Danish architect. He trained (1725–33) under Carl Friedrich Pöppelmann (d. 1750) in Dresden and Warsaw before returning to Copenhagen, where he became Court Architect and was largely responsible for laying out the Frederiksstaden Quarter, with its octagonal Amalienborg Square (1750–5), the finest and most noble composition of its time in Denmark, influenced by the work of Juvarra and by Parisian hôtels. He also designed the Royal Theatre (1750), Frederik Hospital (1752), and several Rococo interiors and other works at Christiansborg Palace (1755–6—destroyed by fire in 1794, apart from the charming entrance-pavilions and bridge). His work was exquisitely refined and delicate.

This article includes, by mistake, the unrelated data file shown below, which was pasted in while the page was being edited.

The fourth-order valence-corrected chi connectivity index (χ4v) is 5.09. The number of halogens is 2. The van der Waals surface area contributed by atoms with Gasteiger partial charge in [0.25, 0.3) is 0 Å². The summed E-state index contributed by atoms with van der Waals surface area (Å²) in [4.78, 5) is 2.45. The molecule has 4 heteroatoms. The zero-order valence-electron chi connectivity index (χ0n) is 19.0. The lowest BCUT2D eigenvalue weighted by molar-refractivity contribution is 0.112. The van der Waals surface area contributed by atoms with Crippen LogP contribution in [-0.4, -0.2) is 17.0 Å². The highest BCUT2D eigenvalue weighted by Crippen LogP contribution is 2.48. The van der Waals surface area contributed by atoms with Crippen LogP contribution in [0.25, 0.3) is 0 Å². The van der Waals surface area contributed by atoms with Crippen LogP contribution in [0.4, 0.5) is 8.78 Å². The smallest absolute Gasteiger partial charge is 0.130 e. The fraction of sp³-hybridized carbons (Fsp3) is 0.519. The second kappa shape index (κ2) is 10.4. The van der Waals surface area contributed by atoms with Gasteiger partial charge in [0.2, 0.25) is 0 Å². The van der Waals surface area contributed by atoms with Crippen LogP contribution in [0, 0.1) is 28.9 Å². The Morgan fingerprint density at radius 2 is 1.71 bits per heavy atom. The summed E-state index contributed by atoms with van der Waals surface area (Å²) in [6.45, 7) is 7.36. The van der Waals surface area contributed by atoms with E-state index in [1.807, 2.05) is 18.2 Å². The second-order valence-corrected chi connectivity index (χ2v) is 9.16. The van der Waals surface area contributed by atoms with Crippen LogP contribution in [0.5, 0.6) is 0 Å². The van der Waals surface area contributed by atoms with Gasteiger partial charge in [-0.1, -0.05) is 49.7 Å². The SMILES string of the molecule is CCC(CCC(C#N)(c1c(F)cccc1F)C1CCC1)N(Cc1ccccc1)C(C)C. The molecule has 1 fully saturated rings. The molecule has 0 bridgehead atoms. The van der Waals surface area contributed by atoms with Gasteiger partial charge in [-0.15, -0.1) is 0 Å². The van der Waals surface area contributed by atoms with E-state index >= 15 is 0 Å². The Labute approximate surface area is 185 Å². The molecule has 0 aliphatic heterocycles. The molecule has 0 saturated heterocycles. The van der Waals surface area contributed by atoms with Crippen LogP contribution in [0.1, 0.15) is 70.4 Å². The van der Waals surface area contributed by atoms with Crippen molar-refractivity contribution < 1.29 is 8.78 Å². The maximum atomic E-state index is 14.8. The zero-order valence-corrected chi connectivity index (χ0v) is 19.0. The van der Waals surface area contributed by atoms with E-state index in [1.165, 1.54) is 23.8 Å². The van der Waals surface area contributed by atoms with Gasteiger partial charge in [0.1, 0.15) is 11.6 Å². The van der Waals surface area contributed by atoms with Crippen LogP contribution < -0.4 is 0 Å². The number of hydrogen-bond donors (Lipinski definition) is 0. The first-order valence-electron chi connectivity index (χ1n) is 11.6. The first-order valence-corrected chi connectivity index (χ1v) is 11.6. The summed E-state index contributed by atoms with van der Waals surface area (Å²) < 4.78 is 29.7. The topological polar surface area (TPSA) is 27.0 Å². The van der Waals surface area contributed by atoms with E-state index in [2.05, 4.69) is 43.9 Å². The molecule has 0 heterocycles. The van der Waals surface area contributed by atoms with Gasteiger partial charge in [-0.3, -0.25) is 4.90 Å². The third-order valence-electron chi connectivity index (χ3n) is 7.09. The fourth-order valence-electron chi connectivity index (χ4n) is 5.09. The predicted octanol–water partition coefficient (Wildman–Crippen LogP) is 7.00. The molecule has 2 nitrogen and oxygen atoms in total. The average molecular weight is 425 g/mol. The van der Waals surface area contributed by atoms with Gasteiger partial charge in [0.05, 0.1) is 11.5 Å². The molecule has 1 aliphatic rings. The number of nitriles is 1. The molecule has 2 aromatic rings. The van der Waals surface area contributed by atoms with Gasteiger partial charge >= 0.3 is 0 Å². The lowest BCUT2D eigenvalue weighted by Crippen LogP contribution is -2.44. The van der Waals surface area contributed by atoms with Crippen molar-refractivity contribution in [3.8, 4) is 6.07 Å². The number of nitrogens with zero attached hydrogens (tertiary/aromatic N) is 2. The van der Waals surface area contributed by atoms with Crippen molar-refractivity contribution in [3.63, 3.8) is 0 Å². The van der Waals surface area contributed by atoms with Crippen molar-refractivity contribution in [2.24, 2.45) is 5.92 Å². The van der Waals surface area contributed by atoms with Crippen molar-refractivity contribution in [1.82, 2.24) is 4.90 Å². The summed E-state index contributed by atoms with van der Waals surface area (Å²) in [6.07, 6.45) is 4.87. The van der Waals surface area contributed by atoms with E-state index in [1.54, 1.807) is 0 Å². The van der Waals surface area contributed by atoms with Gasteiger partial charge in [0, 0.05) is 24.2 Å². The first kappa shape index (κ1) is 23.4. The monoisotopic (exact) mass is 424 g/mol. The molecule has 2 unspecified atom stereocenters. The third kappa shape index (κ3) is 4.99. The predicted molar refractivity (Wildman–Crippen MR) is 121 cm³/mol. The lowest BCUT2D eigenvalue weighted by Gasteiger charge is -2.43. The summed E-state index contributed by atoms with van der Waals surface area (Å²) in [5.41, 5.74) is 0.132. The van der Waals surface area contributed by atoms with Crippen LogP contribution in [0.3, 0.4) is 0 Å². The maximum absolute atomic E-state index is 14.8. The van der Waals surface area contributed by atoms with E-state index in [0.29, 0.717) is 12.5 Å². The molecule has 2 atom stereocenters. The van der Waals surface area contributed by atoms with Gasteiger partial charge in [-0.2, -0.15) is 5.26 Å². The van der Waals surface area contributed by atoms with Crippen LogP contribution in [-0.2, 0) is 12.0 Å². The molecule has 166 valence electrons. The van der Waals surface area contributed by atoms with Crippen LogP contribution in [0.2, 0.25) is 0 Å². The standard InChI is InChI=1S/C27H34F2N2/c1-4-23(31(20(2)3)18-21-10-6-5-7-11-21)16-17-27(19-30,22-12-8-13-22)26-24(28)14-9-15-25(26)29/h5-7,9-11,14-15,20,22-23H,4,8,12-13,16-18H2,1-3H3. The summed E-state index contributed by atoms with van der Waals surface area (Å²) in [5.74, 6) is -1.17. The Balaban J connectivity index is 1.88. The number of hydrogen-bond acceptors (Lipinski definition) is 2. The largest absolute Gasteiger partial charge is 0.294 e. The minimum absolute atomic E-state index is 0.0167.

Norberg-Schulz (1986a);Jane Turner (1996);Voss (1971)